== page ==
Tooele Transcript Bulletin – News in Tooele, Utah

October 26, 2021
An invitation to come to life through expressive art

“I began drawing when I was much younger,” Scott White said as he walked into the Gallery on the Square.

His eyes darted from painting to painting; seemingly drinking in the brush strokes, the paint itself, the canvas and even the frames. It all seemed to expand the twinkle in his eyes into a bright fire. The art, his art and the art created by others, was clearly consuming his soul as if the fire-twinkle in his eyes was spreading into every other portion of his being. But it wasn’t always that way.

“I quit drawing when my wife and I began having children. It just seemed as if my children and my work were consuming my entire life. Then, one day, my pastor gave me an invitation.” Scott’s pastor knows him well. He even recognized a burning ember hiding inside of him.

“I’m preparing a sermon series based on the Lord’s Prayer.” Scott’s pastor said to him one day. “I’d like to have an artist create a painting for each portion. Would you be willing to create some complimentary art to go along with it?”

Scott was a little perplexed by this invitation at first and replied, “You know my emphasis in painting is abstract, right?”

“Yes,” his pastor said with a matching, abstract grin.

“Well, I don’t quite know how this all fits, but I’ll give it a try,” Scott said out of respect.

A few days later, after allowing the invitation fan a spark inside, he picked up his brushes. When he made his first attempt at painting again it was as if those brushes fanned the artistic ember within into a living flame and a new way of approaching life.

“I start out with an idea,” Scott says of his approach. “I put brush to canvas and the art seems to spark to life. It isn’t so much that the painting paints itself; it’s more like a partnership, the process of creating the painting reveals me. The painting and I come to life together. I change with each expressive stroke and the painting comes into being; to life!”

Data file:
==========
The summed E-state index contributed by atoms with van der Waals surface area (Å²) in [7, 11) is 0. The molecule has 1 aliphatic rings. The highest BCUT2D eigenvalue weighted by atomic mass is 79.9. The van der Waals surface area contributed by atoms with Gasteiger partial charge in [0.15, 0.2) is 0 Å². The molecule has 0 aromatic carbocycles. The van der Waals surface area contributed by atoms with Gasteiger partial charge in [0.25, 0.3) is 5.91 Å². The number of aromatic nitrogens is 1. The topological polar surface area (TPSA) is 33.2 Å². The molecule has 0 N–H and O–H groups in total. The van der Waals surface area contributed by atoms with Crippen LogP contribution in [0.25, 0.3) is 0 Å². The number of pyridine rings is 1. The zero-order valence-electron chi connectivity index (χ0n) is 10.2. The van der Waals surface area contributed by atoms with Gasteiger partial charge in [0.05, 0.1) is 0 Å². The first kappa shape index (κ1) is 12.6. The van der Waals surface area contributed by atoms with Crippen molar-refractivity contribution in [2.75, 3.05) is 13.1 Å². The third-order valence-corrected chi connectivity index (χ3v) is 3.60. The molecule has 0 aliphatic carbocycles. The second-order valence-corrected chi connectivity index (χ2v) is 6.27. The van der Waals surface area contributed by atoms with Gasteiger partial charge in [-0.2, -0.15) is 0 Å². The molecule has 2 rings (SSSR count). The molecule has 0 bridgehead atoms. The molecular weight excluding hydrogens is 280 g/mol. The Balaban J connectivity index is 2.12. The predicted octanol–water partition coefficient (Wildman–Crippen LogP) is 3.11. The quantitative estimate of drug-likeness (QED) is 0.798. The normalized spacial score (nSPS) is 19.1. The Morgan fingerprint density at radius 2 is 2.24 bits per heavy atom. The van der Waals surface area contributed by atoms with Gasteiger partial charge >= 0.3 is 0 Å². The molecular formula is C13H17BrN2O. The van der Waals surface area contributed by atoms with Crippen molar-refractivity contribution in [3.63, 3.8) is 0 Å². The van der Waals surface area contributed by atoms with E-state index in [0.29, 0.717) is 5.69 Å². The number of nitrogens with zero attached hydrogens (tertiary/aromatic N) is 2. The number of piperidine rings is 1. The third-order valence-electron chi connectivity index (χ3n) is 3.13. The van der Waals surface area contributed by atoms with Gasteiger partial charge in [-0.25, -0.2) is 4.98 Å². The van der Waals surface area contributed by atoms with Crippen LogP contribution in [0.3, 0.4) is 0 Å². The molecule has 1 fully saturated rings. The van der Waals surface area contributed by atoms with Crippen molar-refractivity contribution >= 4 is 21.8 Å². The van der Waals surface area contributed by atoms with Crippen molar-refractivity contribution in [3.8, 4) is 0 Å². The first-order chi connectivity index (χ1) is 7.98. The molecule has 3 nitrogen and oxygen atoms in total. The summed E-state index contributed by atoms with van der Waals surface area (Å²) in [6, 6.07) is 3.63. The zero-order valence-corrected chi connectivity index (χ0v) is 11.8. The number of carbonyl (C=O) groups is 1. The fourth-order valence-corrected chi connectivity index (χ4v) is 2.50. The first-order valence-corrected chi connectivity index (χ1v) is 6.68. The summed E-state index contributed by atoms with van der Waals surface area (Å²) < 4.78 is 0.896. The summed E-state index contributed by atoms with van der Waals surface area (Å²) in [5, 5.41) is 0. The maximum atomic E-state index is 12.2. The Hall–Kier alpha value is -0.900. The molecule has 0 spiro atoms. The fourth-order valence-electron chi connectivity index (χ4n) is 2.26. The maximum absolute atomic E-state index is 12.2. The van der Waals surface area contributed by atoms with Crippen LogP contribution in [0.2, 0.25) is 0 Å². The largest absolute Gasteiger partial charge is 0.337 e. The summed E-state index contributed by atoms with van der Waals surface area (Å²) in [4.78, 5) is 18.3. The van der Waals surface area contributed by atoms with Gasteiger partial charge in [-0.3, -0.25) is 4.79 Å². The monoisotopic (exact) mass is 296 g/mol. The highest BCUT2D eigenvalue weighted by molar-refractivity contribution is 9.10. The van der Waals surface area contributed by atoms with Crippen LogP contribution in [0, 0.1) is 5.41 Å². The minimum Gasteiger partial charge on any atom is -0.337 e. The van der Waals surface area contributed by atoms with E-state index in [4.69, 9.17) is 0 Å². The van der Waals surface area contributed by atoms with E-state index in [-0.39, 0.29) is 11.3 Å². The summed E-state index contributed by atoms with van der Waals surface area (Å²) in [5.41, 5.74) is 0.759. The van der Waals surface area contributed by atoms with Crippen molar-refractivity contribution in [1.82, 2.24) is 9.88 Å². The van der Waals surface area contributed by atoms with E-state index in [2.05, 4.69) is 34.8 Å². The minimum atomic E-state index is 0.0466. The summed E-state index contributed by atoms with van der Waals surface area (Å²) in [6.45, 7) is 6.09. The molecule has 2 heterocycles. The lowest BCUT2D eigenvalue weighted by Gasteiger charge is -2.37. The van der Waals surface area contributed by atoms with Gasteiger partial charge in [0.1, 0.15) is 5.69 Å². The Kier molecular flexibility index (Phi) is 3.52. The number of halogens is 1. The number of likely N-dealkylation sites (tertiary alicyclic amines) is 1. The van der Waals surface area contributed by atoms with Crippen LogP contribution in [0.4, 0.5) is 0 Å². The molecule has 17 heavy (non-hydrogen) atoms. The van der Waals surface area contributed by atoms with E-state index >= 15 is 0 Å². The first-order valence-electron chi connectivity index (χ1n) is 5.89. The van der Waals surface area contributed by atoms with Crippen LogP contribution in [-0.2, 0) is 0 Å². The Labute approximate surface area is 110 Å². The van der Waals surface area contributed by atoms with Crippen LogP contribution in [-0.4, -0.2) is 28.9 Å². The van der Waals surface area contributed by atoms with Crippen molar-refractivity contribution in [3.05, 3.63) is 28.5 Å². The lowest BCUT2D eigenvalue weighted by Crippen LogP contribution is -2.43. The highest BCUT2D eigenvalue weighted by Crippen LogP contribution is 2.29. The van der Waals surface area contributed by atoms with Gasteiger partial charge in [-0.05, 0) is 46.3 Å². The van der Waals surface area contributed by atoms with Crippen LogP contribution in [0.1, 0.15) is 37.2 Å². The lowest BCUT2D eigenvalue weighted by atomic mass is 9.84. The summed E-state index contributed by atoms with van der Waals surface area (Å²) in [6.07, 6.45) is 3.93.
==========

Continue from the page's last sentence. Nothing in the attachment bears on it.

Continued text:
Scott’s ability to recognize this process is also reflective in the way he displays his work. He arranges his work by phase. 

“The problem is that we’re running out of wall space in our house,” he says with a chuckle. “My work has changed over the years. So, we’ve arranged my paintings in phases. My work has morphed over the years and it just keeps growing.”

The role of his art has also grown in his life. He’s still working at his “day job” now. He paints as a hobby. But, he’s looking forward to the day when his living experience completely shifts.

“I’m 65 now,” he confides. “I hope to flip my use of time to the creation of art first, with my job taking up less and less of my time. It’s all because of one invitation. That invitation from my pastor.”

That sermon series based on the Lord’s Prayer was fully supported by complimentary paintings created by Scott.

“The combination of the Lord’s Prayer and my painting was the start of a new way of living for me; a more fulfilling approach to life. Now I don’t let my preconceived notions rule the way I move into my future. I relish the process of living my way forward by receiving each moment and living it as it happens; as it comes to life!” Scott said, as the fire in his eyes brightened and he finished his story.

His art and the art created by others, is clearly consuming his soul as if the fire-twinkle in his eyes was spreading into every other portion of his being. Because it has. But, it’s more than that. His art is an invitation for him. An invitation for him to come to life!

Lynn Butterfield lives in Erda and is a managing broker for a real estate company.

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